By Jana Soeldner Danger
City & Shore Magazine
We’ve all heard it: You are what you eat. What we put into our bodies can have not only long-term health benefits, but also affect how we feel physically and mentally. We can, in fact, eat our way to better health.
During the pandemic, many of us have been preparing more meals at home. That can have advantages, says Lucette Talamas, registered dietician, at Baptist Health South Florida. “We have more control over what goes into our food, and working from home means commuting times can be cut. We have more time to make meals. Cooking is a skill that’s been disappearing, mostly because of time.”
Restaurant meals may have added ingredients like sugar, saturated fats and salt that make them taste good but often aren’t good for you, says Dr. Michelle Pearlman, gastroenterologist and nutrition specialist, at the University of Miami Health System. That can be true even for roast chicken purchased at a market. “People think they’re eating just the chicken, but they’re actually eating all the other ingredients too.”
Besides, cooking can be a creative outlet and stress-reliever, Talamas says. “It’s time away from the news and your phone. You can bring the whole family together to help with all parts of the cooking process, including cleanup.”
Of course, while eating at home can be beneficial, it can also be tempting to fight stress or boredom with too many treats like ice creams and chocolate, or simply eating too much. “Some foods may cause temporary enjoyment, but if we keep overindulging, there are usually negative feelings in addition to the feeling that drove you to them,” Talamas says. Instead, practice mindful eating.
“Mindfulness is being present in the moment. Before you eat something, pause and ask yourself: Am I hungry? If yes, what have I eaten all day? Have I chosen nourishing foods? If no, what am I feeling? Are there nonfood behaviors I can use to deal with those feelings?”
Whenever possible, choose whole foods – those as close as possible to their natural forms, Pearlman says. Think fresh or frozen fruits and vegetables.
Why? “Processed foods tend to be high in saturated fats, sugar and refined carbohydrates and low in fiber,” Talamas says.
Learn to read labels. “Many people never learned how to read labels and interpret the numbers,” Pearlman says. “We’re not taught to do it in school.” The front of the package may be enticing and feature health claims. But the nutrition label on the back may indicate something different. A product labeled Keto-friendly may be high in saturated fat. Some yogurts have added sugar. Look at the fat, fiber, sugar, protein and sodium content, as well as any other ingredients, Pearlman says.
Of course, not all fats are bad. Healthy fats help maintain both the heart and brain, Talamas says. “But saturated fats do the opposite. They cause more rigid cellular membranes and can affect the function of cells.”
Be conscious of portion size. “Portions are out of control,” Pearlman says, noting even plate size has changed to accommodate our tendency to eat more. A standard dinner plate used to be nine inches in diameter, Pearlman says. Newer ones can be 11 inches. “People have had to remodel their kitchens because 11-inch plates don’t fit in their cabinets.”
While what you eat can be a factor in long-term health issues like heart disease, it can also affect how you feel today. Foods can cause symptoms like heartburn, bloating and fatigue. “I hate to give medication to treat symptoms caused by food,” Pearlman says. “I treat food as medicine. People want to feel well, and you can do that with food. As a society, we’re eating ourselves ill.”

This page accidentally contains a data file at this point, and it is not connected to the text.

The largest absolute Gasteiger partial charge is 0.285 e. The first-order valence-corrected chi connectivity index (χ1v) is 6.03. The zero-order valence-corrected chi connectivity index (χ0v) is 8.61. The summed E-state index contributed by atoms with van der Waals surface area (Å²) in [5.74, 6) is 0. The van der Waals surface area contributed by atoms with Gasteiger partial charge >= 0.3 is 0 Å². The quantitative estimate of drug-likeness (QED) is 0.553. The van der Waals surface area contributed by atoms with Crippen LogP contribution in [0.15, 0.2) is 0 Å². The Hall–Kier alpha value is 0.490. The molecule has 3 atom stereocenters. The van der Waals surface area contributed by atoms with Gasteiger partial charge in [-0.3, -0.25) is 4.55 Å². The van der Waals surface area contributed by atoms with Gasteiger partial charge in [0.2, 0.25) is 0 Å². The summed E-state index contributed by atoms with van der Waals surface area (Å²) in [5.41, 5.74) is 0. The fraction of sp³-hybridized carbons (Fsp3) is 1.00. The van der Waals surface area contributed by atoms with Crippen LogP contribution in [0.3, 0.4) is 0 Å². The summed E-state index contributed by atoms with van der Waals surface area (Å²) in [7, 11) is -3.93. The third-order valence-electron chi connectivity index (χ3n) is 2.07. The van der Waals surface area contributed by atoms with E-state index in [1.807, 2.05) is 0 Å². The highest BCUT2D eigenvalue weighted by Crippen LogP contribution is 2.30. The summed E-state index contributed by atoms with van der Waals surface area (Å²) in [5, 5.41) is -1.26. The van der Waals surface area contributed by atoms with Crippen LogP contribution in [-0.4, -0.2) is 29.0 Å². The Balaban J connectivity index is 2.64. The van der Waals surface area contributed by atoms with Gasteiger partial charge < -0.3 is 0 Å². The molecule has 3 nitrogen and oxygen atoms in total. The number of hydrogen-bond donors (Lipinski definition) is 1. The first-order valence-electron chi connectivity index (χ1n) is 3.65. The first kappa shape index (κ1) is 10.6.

But what’s right for one person may not be right for another, Pearlman adds. For example: “People who become vegans because they want to feel better may eat beans and lentils as protein sources and find they develop bloating,” Pearlman says. To discover what foods cause you to feel unwell, keep a food diary. “Otherwise, it can be very difficult to remember what you’ve eaten,” Pearlman says. “Make notes on how you feel afterwards and you’ll be able to identify foods that give you symptoms. People need to be more in tune with their bodies.”
Food also affects emotional well-being, something that can be especially important with all the stress associated with the pandemic.
“There’s a food-mood connection,” Talamas says. “Food is energy. When blood sugar levels drop, hunger may come across as moodiness or affect concentration and focus.” She adds, “We’re finding in animal studies that bacteria in the gut may influence production of the neurotransmitters serotonin and dopamine, chemical messengers that affect mood. Gut health is important.”
Probiotics can be beneficial for gut health, Talamas says. Natural sources include fermented foods like sauerkraut, kimchi and yogurt.
The gut also affects the immune system, Pearlman says. “If you have the wrong kinds of bacteria in your gut, it can lead to health issues that affect it and also other organs. When you want to increase gut biodiversity, begin by eating a wide variety of fiber: fruits and vegetables in all the colors of the rainbow.”
Food, not supplements
It is better to get nutrition from foods rather than supplements. “When you consume nutrients in foods, there’s a synergy,” Talamas says. “They aren’t isolated like they are in pills.”
Supplements are not regulated by the FDA in the same way drugs are, and amounts of ingredients, as well as types of fillers, may vary. “Taking too much of one vitamin may interfere with the absorption of another,” Pearlman says.
Now is a good time to create eating patterns that can lead to long-term better health. “What we feed ourselves day in and day out affects every aspect of our lives,” Pearlman says. “Eat better to feel better.”
Photo: Stock Creations